Written by Fred Boucher, courtesy of Aeroscale
Expanded Kit History by Alan Bussie
Built by Gothaer Waggonfabrik AG, the Gotha G.V was a heavy bomber used by the Luftstreitkräfte (Imperial German Air Service) during World War I. It corrected a design flaw of the G.IV–mounting the fuel tanks in the engine nacelles, which contributed to three-quarters of G.IVs destroyed in landing accidents! Gothaer moved the fuel tanks to the center of the fuselage. Housing Mercedes D.IVa engines rated at 190 kW (260 hp), the smaller engine nacelles were mounted on struts above the lower wing, e.g., “floating,” between the wings. Thirty-six were built and began operations in August 1917.
Gothaer Waggonfabrik G.V Bomber
The fuselage was fully skinned in plywood. It was noted at the time that the plywood skinning enabled the fuselage to float for some time in the event of a water landing. The Gotha belly blind spot was defended by an innovative “gun tunnel.” The underside of the rear fuselage was arched, allowing placement of a rearward facing machine gun to protect from attack from below. There was a bulge from the left side of the cockpit for the pilot.
The bomber was defended by two or three 7.92 mm Parabellum MG14 machine guns, and attacked with up to 1,100 lbs of bombs.
Aurora issued their Gotha G.V in the late 1950’s. At the time it may have been the largest model airplane kit produced. The Gotha was impressive, with a (relatively) slim and aesthetic fuselage, and elegant semi-swept wings. With the “floating” engine nacelles, large size, plenty of struts and bracing, three crewmen, guns and bombs, the model was a sensation.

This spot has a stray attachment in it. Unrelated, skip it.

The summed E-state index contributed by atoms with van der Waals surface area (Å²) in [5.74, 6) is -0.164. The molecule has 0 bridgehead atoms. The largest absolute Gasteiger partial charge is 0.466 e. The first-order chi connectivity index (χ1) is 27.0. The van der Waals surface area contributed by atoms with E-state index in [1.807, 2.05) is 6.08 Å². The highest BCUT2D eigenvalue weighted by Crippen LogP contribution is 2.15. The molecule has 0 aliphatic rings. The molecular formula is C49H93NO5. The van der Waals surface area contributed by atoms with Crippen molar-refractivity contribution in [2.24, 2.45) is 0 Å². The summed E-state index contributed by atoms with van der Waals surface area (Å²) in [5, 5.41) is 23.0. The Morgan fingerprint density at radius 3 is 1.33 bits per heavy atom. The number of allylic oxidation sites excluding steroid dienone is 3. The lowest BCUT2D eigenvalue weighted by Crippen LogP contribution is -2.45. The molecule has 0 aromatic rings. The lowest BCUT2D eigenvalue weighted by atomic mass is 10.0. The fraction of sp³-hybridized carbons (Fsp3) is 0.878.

The first release was in 1958 and wore kit No. 126-198 (kit number 126, suggested retail price $1.98). The box top was the typical ‘hardbox’ of that era, which was a colorful lithograph ’slick’ glued around folded cardboard. This is issue was molded in bright burgundy and black.
First Issue Aurora Gotha Bomber from 1958. Box artwork by Jo Kotula
In 1971 a hobbyist/model kit dealer name Ross Abare commissioned Aurora to produce 1,000 of the models in the same plastic color, the original artwork and kit number. However, the non-’Famous Fighters’ logo was used, thus forever separating the Abare issue from the original issue. Mr. Abare was reportedly quite upset, as he wanted exact copies.
Abare Issue Aurora Gotha Bomber from 1971. Box artwork by Jo Kotula. Note lack of ‘Famous Fighters’ in the logo boarder
In 1972 Aurora reworked the model, removed the raised plastic decal locators, and reissued the kit as No. 1126-350 under Aurora and 1126-300 with their subsidiary K&B. There may be additional price suffixes as well. These improved molds were molded in a deep blue and black. The box artwork is by Amendola, who did many of the K&B issues.
1972 issue with artwork by John Amendola.
1972 K&B issue
The final issue, kit No. 785 from 1976, is the subject of this review. The dramatic box art was replaced with a photograph of the built model on a white background, and fabric texture was added to the model surface.
Aurora’s final release of the the Gotha - 1976 issue
This mighty Gotha contains 112 parts molded in olive and black. Earlier editions had two or three groundcrew, and the 1970s sqaure box editions also had a vacuform display base.